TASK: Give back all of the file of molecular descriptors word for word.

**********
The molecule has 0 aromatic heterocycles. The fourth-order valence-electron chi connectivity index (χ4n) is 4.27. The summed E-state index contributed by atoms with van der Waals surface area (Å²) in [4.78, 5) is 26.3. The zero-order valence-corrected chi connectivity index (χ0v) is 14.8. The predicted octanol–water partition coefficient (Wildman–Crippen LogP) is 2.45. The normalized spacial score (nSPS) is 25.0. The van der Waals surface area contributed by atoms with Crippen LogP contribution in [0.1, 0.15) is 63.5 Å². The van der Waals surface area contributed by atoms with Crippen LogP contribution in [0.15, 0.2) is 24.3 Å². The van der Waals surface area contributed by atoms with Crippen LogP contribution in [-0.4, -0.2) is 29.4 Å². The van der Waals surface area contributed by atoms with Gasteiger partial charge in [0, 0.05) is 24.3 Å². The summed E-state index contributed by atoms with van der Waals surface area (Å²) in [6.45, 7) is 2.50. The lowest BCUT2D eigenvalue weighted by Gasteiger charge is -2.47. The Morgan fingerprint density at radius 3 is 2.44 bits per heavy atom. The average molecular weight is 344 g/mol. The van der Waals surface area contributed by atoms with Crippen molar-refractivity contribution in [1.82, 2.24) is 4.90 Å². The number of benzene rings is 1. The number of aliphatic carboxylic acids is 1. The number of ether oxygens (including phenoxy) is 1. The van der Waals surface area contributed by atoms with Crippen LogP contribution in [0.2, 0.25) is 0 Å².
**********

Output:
The molecule has 0 aromatic heterocycles. The fourth-order valence-electron chi connectivity index (χ4n) is 4.27. The summed E-state index contributed by atoms with van der Waals surface area (Å²) in [4.78, 5) is 26.3. The zero-order valence-corrected chi connectivity index (χ0v) is 14.8. The predicted octanol–water partition coefficient (Wildman–Crippen LogP) is 2.45. The normalized spacial score (nSPS) is 25.0. The van der Waals surface area contributed by atoms with Crippen LogP contribution in [0.1, 0.15) is 63.5 Å². The van der Waals surface area contributed by atoms with Crippen LogP contribution in [0.15, 0.2) is 24.3 Å². The van der Waals surface area contributed by atoms with Crippen LogP contribution in [-0.4, -0.2) is 29.4 Å². The van der Waals surface area contributed by atoms with Gasteiger partial charge in [0, 0.05) is 24.3 Å². The summed E-state index contributed by atoms with van der Waals surface area (Å²) in [6.45, 7) is 2.50. The lowest BCUT2D eigenvalue weighted by Gasteiger charge is -2.47. The Morgan fingerprint density at radius 3 is 2.44 bits per heavy atom. The average molecular weight is 344 g/mol. The van der Waals surface area contributed by atoms with Crippen molar-refractivity contribution in [1.82, 2.24) is 4.90 Å². The number of benzene rings is 1. The number of aliphatic carboxylic acids is 1. The number of ether oxygens (including phenoxy) is 1. The van der Waals surface area contributed by atoms with Crippen LogP contribution in [0.2, 0.25) is 0 Å².